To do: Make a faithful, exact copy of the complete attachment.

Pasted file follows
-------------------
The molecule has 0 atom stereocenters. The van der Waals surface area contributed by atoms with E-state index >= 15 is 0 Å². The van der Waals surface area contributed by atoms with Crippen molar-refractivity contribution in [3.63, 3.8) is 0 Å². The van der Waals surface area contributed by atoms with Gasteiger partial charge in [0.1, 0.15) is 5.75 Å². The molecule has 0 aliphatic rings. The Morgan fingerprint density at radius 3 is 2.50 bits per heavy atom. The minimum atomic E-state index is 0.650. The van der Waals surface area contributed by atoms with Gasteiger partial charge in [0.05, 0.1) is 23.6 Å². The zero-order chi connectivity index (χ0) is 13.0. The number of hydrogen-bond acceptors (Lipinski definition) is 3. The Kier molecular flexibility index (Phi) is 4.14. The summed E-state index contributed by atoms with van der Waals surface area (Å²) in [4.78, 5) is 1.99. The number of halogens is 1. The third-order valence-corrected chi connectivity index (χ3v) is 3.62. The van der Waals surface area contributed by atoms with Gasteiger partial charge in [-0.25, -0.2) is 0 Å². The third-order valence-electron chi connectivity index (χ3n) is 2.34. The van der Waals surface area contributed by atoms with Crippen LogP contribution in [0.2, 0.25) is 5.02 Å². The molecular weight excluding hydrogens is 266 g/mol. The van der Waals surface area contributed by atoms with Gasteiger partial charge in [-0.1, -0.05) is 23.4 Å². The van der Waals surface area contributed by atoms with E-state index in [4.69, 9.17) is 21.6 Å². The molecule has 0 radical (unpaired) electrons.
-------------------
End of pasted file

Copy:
The molecule has 0 atom stereocenters. The van der Waals surface area contributed by atoms with E-state index >= 15 is 0 Å². The van der Waals surface area contributed by atoms with Crippen molar-refractivity contribution in [3.63, 3.8) is 0 Å². The van der Waals surface area contributed by atoms with Gasteiger partial charge in [0.1, 0.15) is 5.75 Å². The molecule has 0 aliphatic rings. The Morgan fingerprint density at radius 3 is 2.50 bits per heavy atom. The minimum atomic E-state index is 0.650. The van der Waals surface area contributed by atoms with Gasteiger partial charge in [0.05, 0.1) is 23.6 Å². The zero-order chi connectivity index (χ0) is 13.0. The number of hydrogen-bond acceptors (Lipinski definition) is 3. The Kier molecular flexibility index (Phi) is 4.14. The summed E-state index contributed by atoms with van der Waals surface area (Å²) in [4.78, 5) is 1.99. The number of halogens is 1. The third-order valence-corrected chi connectivity index (χ3v) is 3.62. The van der Waals surface area contributed by atoms with Gasteiger partial charge in [-0.25, -0.2) is 0 Å². The third-order valence-electron chi connectivity index (χ3n) is 2.34. The van der Waals surface area contributed by atoms with Crippen LogP contribution in [0.2, 0.25) is 5.02 Å². The molecular weight excluding hydrogens is 266 g/mol. The van der Waals surface area contributed by atoms with Gasteiger partial charge in [-0.1, -0.05) is 23.4 Å². The van der Waals surface area contributed by atoms with E-state index in [4.69, 9.17) is 21.6 Å². The molecule has 0 radical (unpaired) electrons.